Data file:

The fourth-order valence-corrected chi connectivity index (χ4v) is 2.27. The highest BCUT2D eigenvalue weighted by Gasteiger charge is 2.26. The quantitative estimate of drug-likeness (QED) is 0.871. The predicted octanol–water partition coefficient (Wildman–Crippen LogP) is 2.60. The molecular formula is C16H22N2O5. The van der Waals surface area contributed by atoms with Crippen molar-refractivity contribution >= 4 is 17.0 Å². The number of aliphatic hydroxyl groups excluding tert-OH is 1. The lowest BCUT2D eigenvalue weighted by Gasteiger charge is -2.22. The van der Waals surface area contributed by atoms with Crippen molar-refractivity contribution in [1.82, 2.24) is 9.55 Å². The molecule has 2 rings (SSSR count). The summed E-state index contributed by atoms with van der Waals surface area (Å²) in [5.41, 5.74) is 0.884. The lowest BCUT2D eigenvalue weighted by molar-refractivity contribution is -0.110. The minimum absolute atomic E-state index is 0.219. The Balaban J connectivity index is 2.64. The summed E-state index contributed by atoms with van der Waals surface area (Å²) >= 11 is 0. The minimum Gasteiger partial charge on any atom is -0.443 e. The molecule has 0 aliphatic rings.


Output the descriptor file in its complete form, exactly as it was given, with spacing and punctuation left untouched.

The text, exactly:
The fourth-order valence-corrected chi connectivity index (χ4v) is 2.27. The highest BCUT2D eigenvalue weighted by Gasteiger charge is 2.26. The quantitative estimate of drug-likeness (QED) is 0.871. The predicted octanol–water partition coefficient (Wildman–Crippen LogP) is 2.60. The molecular formula is C16H22N2O5. The van der Waals surface area contributed by atoms with Crippen molar-refractivity contribution >= 4 is 17.0 Å². The number of aliphatic hydroxyl groups excluding tert-OH is 1. The lowest BCUT2D eigenvalue weighted by Gasteiger charge is -2.22. The van der Waals surface area contributed by atoms with Crippen molar-refractivity contribution in [1.82, 2.24) is 9.55 Å². The molecule has 2 rings (SSSR count). The summed E-state index contributed by atoms with van der Waals surface area (Å²) in [5.41, 5.74) is 0.884. The lowest BCUT2D eigenvalue weighted by molar-refractivity contribution is -0.110. The minimum absolute atomic E-state index is 0.219. The Balaban J connectivity index is 2.64. The summed E-state index contributed by atoms with van der Waals surface area (Å²) >= 11 is 0. The minimum Gasteiger partial charge on any atom is -0.443 e. The molecule has 0 aliphatic rings.